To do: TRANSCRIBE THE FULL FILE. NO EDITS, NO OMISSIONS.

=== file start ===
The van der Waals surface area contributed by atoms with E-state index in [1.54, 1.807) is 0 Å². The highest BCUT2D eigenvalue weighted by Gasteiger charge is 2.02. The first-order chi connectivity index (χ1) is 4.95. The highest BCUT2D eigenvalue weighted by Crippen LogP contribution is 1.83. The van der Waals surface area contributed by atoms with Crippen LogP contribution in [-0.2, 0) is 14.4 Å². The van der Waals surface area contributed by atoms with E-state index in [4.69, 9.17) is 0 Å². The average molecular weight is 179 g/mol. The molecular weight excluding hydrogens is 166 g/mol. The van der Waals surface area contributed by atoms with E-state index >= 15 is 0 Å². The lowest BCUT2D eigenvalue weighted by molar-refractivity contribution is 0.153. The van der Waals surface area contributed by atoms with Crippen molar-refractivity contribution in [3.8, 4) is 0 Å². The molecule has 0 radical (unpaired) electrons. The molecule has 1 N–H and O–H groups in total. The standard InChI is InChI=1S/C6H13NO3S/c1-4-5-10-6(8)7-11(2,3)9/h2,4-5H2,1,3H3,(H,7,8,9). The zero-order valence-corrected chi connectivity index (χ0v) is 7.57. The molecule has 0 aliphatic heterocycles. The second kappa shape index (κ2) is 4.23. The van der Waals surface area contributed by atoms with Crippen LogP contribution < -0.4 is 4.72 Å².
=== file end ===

The van der Waals surface area contributed by atoms with E-state index in [1.54, 1.807) is 0 Å². The highest BCUT2D eigenvalue weighted by Gasteiger charge is 2.02. The first-order chi connectivity index (χ1) is 4.95. The highest BCUT2D eigenvalue weighted by Crippen LogP contribution is 1.83. The van der Waals surface area contributed by atoms with Crippen LogP contribution in [-0.2, 0) is 14.4 Å². The van der Waals surface area contributed by atoms with E-state index in [4.69, 9.17) is 0 Å². The average molecular weight is 179 g/mol. The molecular weight excluding hydrogens is 166 g/mol. The van der Waals surface area contributed by atoms with E-state index >= 15 is 0 Å². The lowest BCUT2D eigenvalue weighted by molar-refractivity contribution is 0.153. The van der Waals surface area contributed by atoms with Crippen molar-refractivity contribution in [3.8, 4) is 0 Å². The molecule has 0 radical (unpaired) electrons. The molecule has 1 N–H and O–H groups in total. The standard InChI is InChI=1S/C6H13NO3S/c1-4-5-10-6(8)7-11(2,3)9/h2,4-5H2,1,3H3,(H,7,8,9). The zero-order valence-corrected chi connectivity index (χ0v) is 7.57. The molecule has 0 aliphatic heterocycles. The second kappa shape index (κ2) is 4.23. The van der Waals surface area contributed by atoms with Crippen LogP contribution < -0.4 is 4.72 Å².